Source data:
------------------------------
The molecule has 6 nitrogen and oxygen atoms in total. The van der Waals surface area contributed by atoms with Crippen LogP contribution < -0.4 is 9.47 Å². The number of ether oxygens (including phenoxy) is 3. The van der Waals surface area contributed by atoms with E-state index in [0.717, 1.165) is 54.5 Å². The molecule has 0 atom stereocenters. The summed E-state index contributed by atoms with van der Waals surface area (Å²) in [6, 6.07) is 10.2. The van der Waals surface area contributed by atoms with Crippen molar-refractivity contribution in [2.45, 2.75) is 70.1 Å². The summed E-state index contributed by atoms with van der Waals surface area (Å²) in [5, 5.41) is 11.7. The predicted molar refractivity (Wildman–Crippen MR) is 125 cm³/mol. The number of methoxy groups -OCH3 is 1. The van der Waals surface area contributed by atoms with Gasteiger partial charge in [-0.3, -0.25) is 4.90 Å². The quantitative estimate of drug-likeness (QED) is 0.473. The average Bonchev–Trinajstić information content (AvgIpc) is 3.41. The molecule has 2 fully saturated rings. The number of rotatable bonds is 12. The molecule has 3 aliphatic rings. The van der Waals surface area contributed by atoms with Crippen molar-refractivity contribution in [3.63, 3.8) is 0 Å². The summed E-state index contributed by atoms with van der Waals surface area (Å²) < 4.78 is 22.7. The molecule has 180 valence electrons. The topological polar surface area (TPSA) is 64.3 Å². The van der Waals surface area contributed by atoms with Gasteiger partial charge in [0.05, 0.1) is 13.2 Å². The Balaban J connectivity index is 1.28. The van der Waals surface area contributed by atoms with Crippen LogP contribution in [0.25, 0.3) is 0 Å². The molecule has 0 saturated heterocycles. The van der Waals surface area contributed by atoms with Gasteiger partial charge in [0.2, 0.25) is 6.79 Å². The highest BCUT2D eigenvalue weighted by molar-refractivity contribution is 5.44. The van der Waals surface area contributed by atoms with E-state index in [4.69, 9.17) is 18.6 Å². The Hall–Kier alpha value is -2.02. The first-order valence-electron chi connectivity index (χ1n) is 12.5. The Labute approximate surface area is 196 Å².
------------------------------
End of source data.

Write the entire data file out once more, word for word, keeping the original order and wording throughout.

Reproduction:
The molecule has 6 nitrogen and oxygen atoms in total. The van der Waals surface area contributed by atoms with Crippen LogP contribution < -0.4 is 9.47 Å². The number of ether oxygens (including phenoxy) is 3. The van der Waals surface area contributed by atoms with E-state index in [0.717, 1.165) is 54.5 Å². The molecule has 0 atom stereocenters. The summed E-state index contributed by atoms with van der Waals surface area (Å²) in [6, 6.07) is 10.2. The van der Waals surface area contributed by atoms with Crippen molar-refractivity contribution in [2.45, 2.75) is 70.1 Å². The summed E-state index contributed by atoms with van der Waals surface area (Å²) in [5, 5.41) is 11.7. The predicted molar refractivity (Wildman–Crippen MR) is 125 cm³/mol. The number of methoxy groups -OCH3 is 1. The van der Waals surface area contributed by atoms with Gasteiger partial charge in [-0.3, -0.25) is 4.90 Å². The quantitative estimate of drug-likeness (QED) is 0.473. The average Bonchev–Trinajstić information content (AvgIpc) is 3.41. The molecule has 2 fully saturated rings. The number of rotatable bonds is 12. The molecule has 3 aliphatic rings. The van der Waals surface area contributed by atoms with Crippen molar-refractivity contribution in [3.63, 3.8) is 0 Å². The summed E-state index contributed by atoms with van der Waals surface area (Å²) < 4.78 is 22.7. The molecule has 180 valence electrons. The topological polar surface area (TPSA) is 64.3 Å². The van der Waals surface area contributed by atoms with Gasteiger partial charge in [0.05, 0.1) is 13.2 Å². The Balaban J connectivity index is 1.28. The van der Waals surface area contributed by atoms with Crippen LogP contribution in [0.25, 0.3) is 0 Å². The molecule has 0 saturated heterocycles. The van der Waals surface area contributed by atoms with Gasteiger partial charge in [0.2, 0.25) is 6.79 Å². The highest BCUT2D eigenvalue weighted by molar-refractivity contribution is 5.44. The van der Waals surface area contributed by atoms with E-state index in [4.69, 9.17) is 18.6 Å². The Hall–Kier alpha value is -2.02. The first-order valence-electron chi connectivity index (χ1n) is 12.5. The Labute approximate surface area is 196 Å².